The hand ports and side walls are preferably transparent or translucent to allow a child to first look through them to locate a desired toy or item. In the preferred embodiment the side walls of the container are made of a frame supporting a side wall of mesh fabric, which is both translucent or transparent and is softer to the touch.

The frame of a mesh embodiment of the container made be made by any of the methods of the prior art. Linear frame members used may be hinged or formed to telescope, providing an additional method for collapsing the container.

It is also preferred that the hand ports be self-closing. The hand ports can be of many varieties, such as a door, a self-closing slit or an opening hemmed with elastic material. In the case of a door a tensioned spring may be used to cause the door to close itself.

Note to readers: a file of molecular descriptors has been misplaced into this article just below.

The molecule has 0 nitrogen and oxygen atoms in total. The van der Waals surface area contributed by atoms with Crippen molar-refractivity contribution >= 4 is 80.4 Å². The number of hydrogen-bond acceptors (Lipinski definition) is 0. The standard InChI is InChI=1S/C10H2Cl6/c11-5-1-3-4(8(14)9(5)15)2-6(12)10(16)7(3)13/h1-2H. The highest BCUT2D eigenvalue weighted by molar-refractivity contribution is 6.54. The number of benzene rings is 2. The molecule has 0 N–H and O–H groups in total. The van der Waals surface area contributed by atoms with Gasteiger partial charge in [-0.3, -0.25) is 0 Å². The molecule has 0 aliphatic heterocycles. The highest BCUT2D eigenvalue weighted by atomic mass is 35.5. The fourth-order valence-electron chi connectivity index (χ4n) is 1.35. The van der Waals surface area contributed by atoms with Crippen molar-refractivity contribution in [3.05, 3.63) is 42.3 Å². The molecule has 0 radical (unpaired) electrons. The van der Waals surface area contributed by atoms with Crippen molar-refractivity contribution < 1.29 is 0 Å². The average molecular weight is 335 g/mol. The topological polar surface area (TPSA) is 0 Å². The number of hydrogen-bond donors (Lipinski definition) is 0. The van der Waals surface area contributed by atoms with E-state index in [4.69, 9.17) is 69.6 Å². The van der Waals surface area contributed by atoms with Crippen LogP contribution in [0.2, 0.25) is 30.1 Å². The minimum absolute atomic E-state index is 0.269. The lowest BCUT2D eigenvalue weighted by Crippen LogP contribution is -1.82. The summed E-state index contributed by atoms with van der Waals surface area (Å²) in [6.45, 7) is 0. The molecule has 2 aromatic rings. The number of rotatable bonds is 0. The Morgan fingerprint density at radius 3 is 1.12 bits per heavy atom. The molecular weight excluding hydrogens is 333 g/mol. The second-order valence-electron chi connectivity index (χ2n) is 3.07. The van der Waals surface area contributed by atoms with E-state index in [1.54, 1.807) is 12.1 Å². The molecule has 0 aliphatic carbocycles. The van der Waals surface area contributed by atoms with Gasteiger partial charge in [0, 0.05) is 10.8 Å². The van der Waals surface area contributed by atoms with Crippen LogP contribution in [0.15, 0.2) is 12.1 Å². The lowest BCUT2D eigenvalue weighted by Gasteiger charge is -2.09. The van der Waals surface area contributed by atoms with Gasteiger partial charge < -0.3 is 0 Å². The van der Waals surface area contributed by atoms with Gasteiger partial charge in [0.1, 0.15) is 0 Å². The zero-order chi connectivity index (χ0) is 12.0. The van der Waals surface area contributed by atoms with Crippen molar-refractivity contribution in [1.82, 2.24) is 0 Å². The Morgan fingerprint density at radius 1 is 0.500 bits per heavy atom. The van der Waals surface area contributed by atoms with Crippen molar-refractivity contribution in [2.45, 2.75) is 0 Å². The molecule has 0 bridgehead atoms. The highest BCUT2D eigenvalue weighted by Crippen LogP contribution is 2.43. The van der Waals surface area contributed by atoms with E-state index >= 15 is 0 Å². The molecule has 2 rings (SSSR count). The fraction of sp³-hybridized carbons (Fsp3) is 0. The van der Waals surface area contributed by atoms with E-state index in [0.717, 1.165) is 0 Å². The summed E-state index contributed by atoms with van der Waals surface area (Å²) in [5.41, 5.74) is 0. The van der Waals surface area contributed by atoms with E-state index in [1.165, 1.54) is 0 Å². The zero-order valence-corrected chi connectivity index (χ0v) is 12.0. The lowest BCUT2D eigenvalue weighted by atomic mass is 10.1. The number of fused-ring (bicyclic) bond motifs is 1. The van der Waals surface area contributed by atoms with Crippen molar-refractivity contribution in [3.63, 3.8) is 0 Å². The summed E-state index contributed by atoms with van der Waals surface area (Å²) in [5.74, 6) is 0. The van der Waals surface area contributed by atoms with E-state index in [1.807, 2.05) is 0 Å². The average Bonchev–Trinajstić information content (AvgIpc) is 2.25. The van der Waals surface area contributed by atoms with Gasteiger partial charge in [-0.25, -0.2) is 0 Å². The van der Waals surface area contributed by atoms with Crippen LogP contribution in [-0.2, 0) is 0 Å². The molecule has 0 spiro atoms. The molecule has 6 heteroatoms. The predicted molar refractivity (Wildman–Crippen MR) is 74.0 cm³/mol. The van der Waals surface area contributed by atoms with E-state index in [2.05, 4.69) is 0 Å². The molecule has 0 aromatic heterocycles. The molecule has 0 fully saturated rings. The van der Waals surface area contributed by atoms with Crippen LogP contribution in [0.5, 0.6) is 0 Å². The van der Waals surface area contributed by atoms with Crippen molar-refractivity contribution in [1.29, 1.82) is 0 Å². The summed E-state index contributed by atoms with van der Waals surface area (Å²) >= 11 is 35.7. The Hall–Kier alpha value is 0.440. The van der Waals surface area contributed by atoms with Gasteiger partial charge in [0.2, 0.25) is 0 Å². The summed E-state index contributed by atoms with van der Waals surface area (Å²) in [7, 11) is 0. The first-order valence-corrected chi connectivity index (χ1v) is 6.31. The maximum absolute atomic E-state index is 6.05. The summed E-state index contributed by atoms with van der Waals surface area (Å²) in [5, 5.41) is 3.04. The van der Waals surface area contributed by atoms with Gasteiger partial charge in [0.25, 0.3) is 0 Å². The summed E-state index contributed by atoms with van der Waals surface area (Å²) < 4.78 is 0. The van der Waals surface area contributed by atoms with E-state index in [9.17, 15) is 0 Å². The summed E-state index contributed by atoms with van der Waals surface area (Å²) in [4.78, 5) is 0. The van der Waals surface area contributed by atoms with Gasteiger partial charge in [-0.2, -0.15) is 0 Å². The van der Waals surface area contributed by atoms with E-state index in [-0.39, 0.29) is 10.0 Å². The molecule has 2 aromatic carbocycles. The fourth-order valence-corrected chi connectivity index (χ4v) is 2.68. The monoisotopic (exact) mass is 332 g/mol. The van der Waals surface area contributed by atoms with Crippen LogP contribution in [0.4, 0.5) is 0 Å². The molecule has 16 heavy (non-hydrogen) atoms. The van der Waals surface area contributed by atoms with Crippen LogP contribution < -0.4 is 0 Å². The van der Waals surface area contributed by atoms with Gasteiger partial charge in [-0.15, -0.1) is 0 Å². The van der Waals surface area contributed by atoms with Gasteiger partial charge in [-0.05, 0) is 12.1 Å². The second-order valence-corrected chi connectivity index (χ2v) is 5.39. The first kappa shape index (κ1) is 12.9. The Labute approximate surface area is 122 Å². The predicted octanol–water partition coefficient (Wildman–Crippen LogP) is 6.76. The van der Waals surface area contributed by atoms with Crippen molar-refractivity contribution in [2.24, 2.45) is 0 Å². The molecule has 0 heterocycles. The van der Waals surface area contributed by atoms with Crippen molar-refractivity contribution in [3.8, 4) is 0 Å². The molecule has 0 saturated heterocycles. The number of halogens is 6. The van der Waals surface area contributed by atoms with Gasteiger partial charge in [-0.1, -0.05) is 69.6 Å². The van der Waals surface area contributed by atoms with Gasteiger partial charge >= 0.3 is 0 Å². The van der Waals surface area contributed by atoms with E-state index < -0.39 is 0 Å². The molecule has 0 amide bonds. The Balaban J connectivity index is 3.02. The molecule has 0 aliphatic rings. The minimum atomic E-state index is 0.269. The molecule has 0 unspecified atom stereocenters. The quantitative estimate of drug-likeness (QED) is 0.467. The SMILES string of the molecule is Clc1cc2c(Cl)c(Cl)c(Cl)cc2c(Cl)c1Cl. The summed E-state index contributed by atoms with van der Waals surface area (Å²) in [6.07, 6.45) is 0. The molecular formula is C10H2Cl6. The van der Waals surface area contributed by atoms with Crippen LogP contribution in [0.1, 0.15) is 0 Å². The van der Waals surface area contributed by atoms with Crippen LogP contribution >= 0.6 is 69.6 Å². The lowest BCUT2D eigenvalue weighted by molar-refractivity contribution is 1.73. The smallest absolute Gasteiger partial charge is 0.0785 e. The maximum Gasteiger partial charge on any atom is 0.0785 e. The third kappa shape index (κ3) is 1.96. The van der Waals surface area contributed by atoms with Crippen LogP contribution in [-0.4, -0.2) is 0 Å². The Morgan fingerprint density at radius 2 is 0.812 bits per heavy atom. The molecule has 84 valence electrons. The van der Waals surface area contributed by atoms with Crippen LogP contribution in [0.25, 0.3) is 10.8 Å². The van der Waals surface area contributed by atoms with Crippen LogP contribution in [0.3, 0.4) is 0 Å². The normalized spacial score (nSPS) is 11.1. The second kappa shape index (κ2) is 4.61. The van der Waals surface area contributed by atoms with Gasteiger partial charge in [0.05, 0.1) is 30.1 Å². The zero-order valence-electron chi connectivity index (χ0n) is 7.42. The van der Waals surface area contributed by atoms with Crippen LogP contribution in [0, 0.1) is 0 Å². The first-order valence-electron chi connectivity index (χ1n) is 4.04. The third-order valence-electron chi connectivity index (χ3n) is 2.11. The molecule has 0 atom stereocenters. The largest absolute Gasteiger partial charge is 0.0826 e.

A rotating plate, sometimes called a lazy Susan, can be placed on the floor to allow a child to reach through one hand port and move the rotating plate to bring a toy or item closer to that hand port, allowing wider access.

In one embodiment the container is made of individual sections to allow it to be disassembled, stored and reassembled. This embodiment includes a base, vertical frame members and side wall panels, the base having slots adapted to receive the vertical frame members. The vertical frame has grooves to receive the side wall panels and when the vertical frame members are inserted into the slots of the base, the side walls are then inserted into the grooves of the vertical members to assemble the container.